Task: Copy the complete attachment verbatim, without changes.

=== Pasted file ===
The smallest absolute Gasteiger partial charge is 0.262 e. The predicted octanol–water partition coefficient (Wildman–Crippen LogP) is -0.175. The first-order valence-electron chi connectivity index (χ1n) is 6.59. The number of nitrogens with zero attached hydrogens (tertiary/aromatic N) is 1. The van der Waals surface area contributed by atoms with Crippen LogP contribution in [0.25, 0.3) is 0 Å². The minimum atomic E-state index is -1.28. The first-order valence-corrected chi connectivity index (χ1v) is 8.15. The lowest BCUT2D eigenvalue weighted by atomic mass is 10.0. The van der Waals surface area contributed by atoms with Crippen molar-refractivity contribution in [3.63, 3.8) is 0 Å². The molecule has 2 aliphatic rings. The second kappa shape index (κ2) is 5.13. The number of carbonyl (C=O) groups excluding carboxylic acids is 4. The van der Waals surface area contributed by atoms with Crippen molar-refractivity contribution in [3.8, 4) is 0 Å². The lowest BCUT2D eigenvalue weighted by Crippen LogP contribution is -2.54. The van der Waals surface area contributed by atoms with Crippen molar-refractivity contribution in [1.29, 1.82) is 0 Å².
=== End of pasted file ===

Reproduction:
The smallest absolute Gasteiger partial charge is 0.262 e. The predicted octanol–water partition coefficient (Wildman–Crippen LogP) is -0.175. The first-order valence-electron chi connectivity index (χ1n) is 6.59. The number of nitrogens with zero attached hydrogens (tertiary/aromatic N) is 1. The van der Waals surface area contributed by atoms with Crippen LogP contribution in [0.25, 0.3) is 0 Å². The minimum atomic E-state index is -1.28. The first-order valence-corrected chi connectivity index (χ1v) is 8.15. The lowest BCUT2D eigenvalue weighted by atomic mass is 10.0. The van der Waals surface area contributed by atoms with Crippen molar-refractivity contribution in [3.63, 3.8) is 0 Å². The molecule has 2 aliphatic rings. The second kappa shape index (κ2) is 5.13. The number of carbonyl (C=O) groups excluding carboxylic acids is 4. The van der Waals surface area contributed by atoms with Crippen molar-refractivity contribution in [3.8, 4) is 0 Å². The lowest BCUT2D eigenvalue weighted by Crippen LogP contribution is -2.54. The van der Waals surface area contributed by atoms with Crippen molar-refractivity contribution in [1.29, 1.82) is 0 Å².